My start time was not long after these elite athletes, and I joined my wave in the heart of the Avenue des Champs-Élysées to meet up with Christophe, start my watch, and begin the race. Here we went!

The first difficulty that I hadn’t really anticipated was that a fairly large number of runners were registered in a wave that had absolutely nothing to do with their level, and given the density on the road, they were particularly annoying to overtake and avoid. I regularly had to make my way through, especially in the first 5 kilometers. This inevitably resulted in additional meters at the end of the race that I wasn’t particularly keen on running…

As expected, the first 30 kilometers went very well, I felt comfortable and stuck to my target pace perfectly. I enjoyed the nice scenery and the cheering of the many people along the roadside: passing by Place de la Bastille, they overflowed onto the road and left little space to pass, it felt like being on Alpe d’Huez during the Tour de France! I tried to pay attention to my nutrition with energy gels that I had carefully prepared, as well as hydrate myself well (when you’re thirsty, it’s already too late!). And then came the dreaded 30th kilometer, called “the wall,” because many people hit a wall at this point… And it happened, I suddenly had no more energy and felt that these last 12 kilometers were going to be very long. I had mentally prepared for this scenario and switched to jogging/survival mode, like many people around me. I dug as deep as I could but the tank was empty, especially between the 35th and 40th kilometers on an endless slight uphill. On top of that, I saw my average pace slowly but surely decreasing, which was mentally a killer. Fortunately, the last two kilometers were downhill and I even allowed myself to speed up a little to finally cross the finish line in 3h18.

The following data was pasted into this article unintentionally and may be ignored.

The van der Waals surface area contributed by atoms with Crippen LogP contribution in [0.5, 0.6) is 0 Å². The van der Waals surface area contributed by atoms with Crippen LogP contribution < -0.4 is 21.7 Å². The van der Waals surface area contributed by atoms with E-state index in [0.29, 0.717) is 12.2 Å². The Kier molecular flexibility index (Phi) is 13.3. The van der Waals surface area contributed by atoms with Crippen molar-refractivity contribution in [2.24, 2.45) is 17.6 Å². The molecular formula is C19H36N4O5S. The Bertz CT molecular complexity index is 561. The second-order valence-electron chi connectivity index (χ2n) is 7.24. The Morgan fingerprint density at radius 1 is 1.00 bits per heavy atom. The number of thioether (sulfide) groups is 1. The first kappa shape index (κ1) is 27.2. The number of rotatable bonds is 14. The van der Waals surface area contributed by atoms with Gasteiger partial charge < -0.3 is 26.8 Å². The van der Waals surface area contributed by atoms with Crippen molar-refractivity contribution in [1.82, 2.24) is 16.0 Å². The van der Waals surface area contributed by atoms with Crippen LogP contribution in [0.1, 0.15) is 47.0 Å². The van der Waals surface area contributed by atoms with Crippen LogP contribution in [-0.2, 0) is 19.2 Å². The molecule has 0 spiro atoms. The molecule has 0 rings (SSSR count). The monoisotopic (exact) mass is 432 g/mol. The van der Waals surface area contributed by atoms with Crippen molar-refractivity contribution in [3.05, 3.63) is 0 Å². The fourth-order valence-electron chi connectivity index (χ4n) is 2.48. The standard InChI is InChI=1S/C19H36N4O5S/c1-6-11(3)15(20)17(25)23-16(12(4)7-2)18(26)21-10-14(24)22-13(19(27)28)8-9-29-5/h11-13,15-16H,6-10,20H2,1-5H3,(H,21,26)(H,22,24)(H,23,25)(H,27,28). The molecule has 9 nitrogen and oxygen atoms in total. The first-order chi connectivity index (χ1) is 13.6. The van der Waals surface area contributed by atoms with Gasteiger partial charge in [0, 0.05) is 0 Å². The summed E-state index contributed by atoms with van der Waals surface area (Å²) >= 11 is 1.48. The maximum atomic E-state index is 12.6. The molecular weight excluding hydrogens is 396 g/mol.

I was completely exhausted and sat on the sidewalk of Avenue Foch after picking up my medal, a t-shirt, and refreshments. My face was covered in sweat salt to a degree that I didn’t think was possible, and I recovered as best I could by staring into space – so much pain! Strangely, I felt better quite quickly after that and I was even able to play a bridge match with Christophe in the afternoon, although it didn’t turn out to be particularly successful. I was still happy to have made it through, and I was already back to training to try to break the 3-hour mark next year. 😃

I am now heading to Alpe d’Huez, but not for cycling! – I will be playing in the Winter Bridge Games, and you can read my blog reports from there in the following days…

– Luc

Editor’s note: Christophe also managed to complete the marathon within 3h30, which makes it 2 out of 2 bridge players, a remarkable 100% success for the bridge community representation!

Posted ByLuc Bellicaud